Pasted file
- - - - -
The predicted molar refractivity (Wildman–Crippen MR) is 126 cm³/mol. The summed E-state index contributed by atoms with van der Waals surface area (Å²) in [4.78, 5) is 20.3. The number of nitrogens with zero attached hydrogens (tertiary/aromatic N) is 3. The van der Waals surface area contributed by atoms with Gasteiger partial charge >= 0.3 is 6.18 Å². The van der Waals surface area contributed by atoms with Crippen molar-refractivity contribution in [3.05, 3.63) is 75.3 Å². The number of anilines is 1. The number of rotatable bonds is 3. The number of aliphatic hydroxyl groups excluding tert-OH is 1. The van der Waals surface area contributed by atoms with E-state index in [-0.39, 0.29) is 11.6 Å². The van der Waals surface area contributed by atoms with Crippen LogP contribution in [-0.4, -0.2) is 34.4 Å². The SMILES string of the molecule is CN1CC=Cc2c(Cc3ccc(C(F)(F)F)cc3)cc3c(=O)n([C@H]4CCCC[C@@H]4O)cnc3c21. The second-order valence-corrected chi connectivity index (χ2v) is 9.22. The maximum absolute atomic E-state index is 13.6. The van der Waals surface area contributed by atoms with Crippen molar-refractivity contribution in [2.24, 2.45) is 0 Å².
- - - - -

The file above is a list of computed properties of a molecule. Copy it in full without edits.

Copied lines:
The predicted molar refractivity (Wildman–Crippen MR) is 126 cm³/mol. The summed E-state index contributed by atoms with van der Waals surface area (Å²) in [4.78, 5) is 20.3. The number of nitrogens with zero attached hydrogens (tertiary/aromatic N) is 3. The van der Waals surface area contributed by atoms with Gasteiger partial charge >= 0.3 is 6.18 Å². The van der Waals surface area contributed by atoms with Crippen molar-refractivity contribution in [3.05, 3.63) is 75.3 Å². The number of anilines is 1. The number of rotatable bonds is 3. The number of aliphatic hydroxyl groups excluding tert-OH is 1. The van der Waals surface area contributed by atoms with E-state index in [-0.39, 0.29) is 11.6 Å². The van der Waals surface area contributed by atoms with Crippen LogP contribution in [-0.4, -0.2) is 34.4 Å². The SMILES string of the molecule is CN1CC=Cc2c(Cc3ccc(C(F)(F)F)cc3)cc3c(=O)n([C@H]4CCCC[C@@H]4O)cnc3c21. The second-order valence-corrected chi connectivity index (χ2v) is 9.22. The maximum absolute atomic E-state index is 13.6. The van der Waals surface area contributed by atoms with Crippen molar-refractivity contribution in [2.24, 2.45) is 0 Å².